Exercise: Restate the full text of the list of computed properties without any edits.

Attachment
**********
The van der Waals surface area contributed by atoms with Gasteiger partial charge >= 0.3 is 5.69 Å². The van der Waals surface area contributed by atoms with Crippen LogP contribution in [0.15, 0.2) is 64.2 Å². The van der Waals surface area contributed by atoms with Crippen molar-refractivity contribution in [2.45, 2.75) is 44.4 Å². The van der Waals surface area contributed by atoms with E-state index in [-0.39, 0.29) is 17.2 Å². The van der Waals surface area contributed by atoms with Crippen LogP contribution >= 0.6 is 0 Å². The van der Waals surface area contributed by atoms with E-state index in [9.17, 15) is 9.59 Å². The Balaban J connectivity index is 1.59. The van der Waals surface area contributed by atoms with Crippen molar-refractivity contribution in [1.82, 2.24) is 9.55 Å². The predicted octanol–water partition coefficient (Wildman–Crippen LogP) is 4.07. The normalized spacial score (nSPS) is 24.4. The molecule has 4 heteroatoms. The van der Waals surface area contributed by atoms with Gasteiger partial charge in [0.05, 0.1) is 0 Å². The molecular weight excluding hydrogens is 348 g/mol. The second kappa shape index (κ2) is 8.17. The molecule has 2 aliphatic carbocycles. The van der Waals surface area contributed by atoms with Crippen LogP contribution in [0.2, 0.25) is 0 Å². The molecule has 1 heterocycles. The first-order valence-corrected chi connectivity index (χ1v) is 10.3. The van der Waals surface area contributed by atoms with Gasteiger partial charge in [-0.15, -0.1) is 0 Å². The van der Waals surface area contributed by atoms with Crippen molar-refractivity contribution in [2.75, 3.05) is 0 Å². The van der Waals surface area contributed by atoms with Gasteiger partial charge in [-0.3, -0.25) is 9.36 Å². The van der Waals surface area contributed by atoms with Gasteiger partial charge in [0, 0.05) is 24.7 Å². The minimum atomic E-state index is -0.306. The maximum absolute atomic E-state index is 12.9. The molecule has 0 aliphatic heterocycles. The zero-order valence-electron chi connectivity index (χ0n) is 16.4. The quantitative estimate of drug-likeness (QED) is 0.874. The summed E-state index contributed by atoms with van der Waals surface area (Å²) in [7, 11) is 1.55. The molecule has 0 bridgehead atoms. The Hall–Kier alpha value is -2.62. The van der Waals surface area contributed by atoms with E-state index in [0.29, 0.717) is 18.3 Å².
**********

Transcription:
The van der Waals surface area contributed by atoms with Gasteiger partial charge >= 0.3 is 5.69 Å². The van der Waals surface area contributed by atoms with Crippen LogP contribution in [0.15, 0.2) is 64.2 Å². The van der Waals surface area contributed by atoms with Crippen molar-refractivity contribution in [2.45, 2.75) is 44.4 Å². The van der Waals surface area contributed by atoms with E-state index in [-0.39, 0.29) is 17.2 Å². The van der Waals surface area contributed by atoms with Crippen LogP contribution >= 0.6 is 0 Å². The van der Waals surface area contributed by atoms with E-state index in [9.17, 15) is 9.59 Å². The Balaban J connectivity index is 1.59. The van der Waals surface area contributed by atoms with Crippen molar-refractivity contribution in [1.82, 2.24) is 9.55 Å². The predicted octanol–water partition coefficient (Wildman–Crippen LogP) is 4.07. The normalized spacial score (nSPS) is 24.4. The molecule has 4 heteroatoms. The van der Waals surface area contributed by atoms with Gasteiger partial charge in [0.05, 0.1) is 0 Å². The molecular weight excluding hydrogens is 348 g/mol. The second kappa shape index (κ2) is 8.17. The molecule has 2 aliphatic carbocycles. The van der Waals surface area contributed by atoms with Crippen LogP contribution in [0.2, 0.25) is 0 Å². The molecule has 1 heterocycles. The first-order valence-corrected chi connectivity index (χ1v) is 10.3. The van der Waals surface area contributed by atoms with Gasteiger partial charge in [-0.15, -0.1) is 0 Å². The van der Waals surface area contributed by atoms with Crippen molar-refractivity contribution in [2.75, 3.05) is 0 Å². The van der Waals surface area contributed by atoms with Gasteiger partial charge in [-0.3, -0.25) is 9.36 Å². The van der Waals surface area contributed by atoms with Gasteiger partial charge in [0, 0.05) is 24.7 Å². The minimum atomic E-state index is -0.306. The maximum absolute atomic E-state index is 12.9. The molecule has 0 aliphatic heterocycles. The zero-order valence-electron chi connectivity index (χ0n) is 16.4. The quantitative estimate of drug-likeness (QED) is 0.874. The summed E-state index contributed by atoms with van der Waals surface area (Å²) in [7, 11) is 1.55. The molecule has 0 bridgehead atoms. The Hall–Kier alpha value is -2.62. The van der Waals surface area contributed by atoms with E-state index in [0.29, 0.717) is 18.3 Å².